There is something to be said about believing.
Belief gives us hope.
It has taken me a while to come to this realization, but it dawned on me recently.
Do you believe in Santa Claus? Do your children?
When I was growing up I knew that no fat white dude was sliding down my chimney to bring me gifts. A. I didn’t know any white people. B. I didn’t have a chimney. C. There were burglar bars on my window, so he couldn’t come in that way. And let’s be real, my mother ruined it when she told us that she works hard to buy our gifts, so…
My kids believe in Santa. Not because I pushed Santa on them, but in our culture it just goes that way, right? They hear about Santa at school or on the playground and BOOM! Santa is coming. With gifts to put under the tree and reindeer to feed. It’s wondrous to me how the slightest mention of Santa will bring the children to attention. Their eyes light up with such joy at the thought that this magical man could be bringing them every. single. thing. that they circled in the Target toy catalog.
Momma’s got some work to do to make their dreams come true this year, lemme tell you.
Do you believe in God? I do. And no judgement if you don’t, but look- millions of people around the world believe in this Man that they’ve never seen, heard from, or touched. That He will bring us peace, joy, and so much more. We believe. We believe that he can heal, save us, forgive us.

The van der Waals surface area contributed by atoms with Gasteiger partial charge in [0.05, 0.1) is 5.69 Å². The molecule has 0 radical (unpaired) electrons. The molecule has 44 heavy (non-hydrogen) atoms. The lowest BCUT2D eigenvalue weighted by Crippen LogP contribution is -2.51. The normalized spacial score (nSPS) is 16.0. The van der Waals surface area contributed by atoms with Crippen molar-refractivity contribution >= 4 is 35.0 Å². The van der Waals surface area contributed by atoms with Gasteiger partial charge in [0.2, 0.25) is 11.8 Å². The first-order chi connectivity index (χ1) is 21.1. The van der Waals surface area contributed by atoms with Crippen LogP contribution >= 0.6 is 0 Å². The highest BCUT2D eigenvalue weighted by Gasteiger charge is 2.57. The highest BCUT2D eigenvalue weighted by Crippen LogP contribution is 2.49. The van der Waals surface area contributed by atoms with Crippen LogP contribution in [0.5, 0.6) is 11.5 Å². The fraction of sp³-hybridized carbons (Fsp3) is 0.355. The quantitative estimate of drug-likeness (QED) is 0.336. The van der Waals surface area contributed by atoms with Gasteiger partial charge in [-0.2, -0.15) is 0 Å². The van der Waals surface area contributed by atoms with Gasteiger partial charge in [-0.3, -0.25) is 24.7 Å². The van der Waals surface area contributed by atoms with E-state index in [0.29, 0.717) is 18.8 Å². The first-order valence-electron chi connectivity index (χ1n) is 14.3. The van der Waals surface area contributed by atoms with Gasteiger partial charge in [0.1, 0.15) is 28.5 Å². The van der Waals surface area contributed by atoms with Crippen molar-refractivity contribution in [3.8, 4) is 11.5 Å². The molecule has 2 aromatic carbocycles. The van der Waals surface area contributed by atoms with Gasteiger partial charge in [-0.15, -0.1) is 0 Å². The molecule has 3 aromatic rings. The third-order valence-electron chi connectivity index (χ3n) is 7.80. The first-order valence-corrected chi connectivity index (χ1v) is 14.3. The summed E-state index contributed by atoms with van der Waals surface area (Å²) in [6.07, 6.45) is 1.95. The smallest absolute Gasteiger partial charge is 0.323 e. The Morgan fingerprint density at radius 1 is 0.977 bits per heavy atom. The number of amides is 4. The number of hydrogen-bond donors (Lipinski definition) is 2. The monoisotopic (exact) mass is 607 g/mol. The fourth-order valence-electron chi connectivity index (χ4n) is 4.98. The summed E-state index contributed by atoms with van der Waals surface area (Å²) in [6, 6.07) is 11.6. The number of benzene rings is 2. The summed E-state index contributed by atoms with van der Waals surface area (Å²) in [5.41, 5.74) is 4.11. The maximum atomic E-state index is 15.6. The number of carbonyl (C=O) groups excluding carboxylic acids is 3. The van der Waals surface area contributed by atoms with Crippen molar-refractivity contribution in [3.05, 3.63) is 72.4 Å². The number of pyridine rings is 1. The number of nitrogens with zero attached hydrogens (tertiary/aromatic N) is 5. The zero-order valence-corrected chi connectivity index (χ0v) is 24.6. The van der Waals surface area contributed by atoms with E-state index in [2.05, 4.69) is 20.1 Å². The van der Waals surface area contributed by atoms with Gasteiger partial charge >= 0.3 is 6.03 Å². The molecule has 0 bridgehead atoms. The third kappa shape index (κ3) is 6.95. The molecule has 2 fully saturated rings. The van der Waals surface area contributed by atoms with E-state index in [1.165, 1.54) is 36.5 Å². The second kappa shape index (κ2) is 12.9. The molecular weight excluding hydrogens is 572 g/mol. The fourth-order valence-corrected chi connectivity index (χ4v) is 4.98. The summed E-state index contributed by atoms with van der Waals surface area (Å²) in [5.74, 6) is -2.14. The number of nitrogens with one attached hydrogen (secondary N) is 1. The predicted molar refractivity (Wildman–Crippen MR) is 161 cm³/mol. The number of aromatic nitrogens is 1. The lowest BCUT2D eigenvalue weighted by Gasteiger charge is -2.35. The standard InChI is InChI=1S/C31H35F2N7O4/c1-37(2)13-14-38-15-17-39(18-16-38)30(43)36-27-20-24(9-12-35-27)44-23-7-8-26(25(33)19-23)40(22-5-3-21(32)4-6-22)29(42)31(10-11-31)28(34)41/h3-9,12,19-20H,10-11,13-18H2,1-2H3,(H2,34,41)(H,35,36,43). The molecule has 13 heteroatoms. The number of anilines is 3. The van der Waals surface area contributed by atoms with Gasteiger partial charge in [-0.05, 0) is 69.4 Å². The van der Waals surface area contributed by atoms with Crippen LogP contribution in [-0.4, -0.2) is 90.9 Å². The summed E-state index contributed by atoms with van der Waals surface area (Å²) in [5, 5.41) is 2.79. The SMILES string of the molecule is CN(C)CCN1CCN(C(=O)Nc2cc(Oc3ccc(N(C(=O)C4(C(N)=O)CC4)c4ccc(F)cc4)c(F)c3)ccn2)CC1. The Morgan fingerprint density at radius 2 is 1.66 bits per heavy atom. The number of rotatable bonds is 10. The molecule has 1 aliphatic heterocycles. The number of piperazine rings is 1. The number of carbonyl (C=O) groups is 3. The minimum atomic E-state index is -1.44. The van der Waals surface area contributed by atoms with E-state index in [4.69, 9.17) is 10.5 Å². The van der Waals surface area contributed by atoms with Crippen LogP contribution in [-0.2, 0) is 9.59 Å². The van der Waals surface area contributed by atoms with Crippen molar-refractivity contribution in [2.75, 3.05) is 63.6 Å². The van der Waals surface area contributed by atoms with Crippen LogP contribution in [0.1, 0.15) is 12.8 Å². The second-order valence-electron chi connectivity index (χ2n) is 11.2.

I wonder, then, why it is so difficult for us to believe that a woman could have been raped, molested, or assaulted today, yesterday, last week, 9 or 30 years ago. That she has just built up the courage to say out loud “this man violated me” and we raise eyebrows and say, “Okay, whatever. Liar.”
Here is a woman bearing something so intimate, yet we don’t believe. Women who can’t even go get a massage or act in a movie or sit in a studio with a predator without him thinking he has the right to touch her, and yet we don’t believe.
Does it matter when it happened? Does it matter what circumstances it happened under?
I always think, what if she was your mother? Daughter? Grandmother? Aunt? Friend…
Would you believe?
And let’s be clear, it shouldn’t take it being someone in your family or fold for you to believe.
What blows my mind even more is that the person who mustered up the courage to come forth and say what happened to her has so much to lose as well, so much public scrutiny, embarrassment, shame, yet she stepped forth anyway, and we shoot her down. We take the side of men that we don’t even know, although we think we do. He acted in that movie, he produced that song, he was in that TV show for years. He would never.
But he would. He could.
These are men in positions of power who feel like they have free reign on a woman’s body. These are men who have no regard for women who catcall and touch us as we walk by.
But we believe them.
The question for me is never how long it took a woman to come forward because hell, it took me over 20 years to say those words out loud.
Do you believe me?
Am I a liar?
Belief is a funny thing. We can believe in things that we can’t see, hear, or touch. But when something or someone is brought to our attention that can be seen and heard, we ignore it. We shun the people who have come forth.
What will it take for you to believe? When a woman is found dead? Beat up?
And then we say “why didn’t she say something?” or “she should have left.”
Well, she would if she could have. But who would believe her?
We should all listen more. Take more time to believe more. Maybe if we did and men knew that she would be believed they wouldn’t do it in the first place.
Have her back. Stand up for her. Believe her.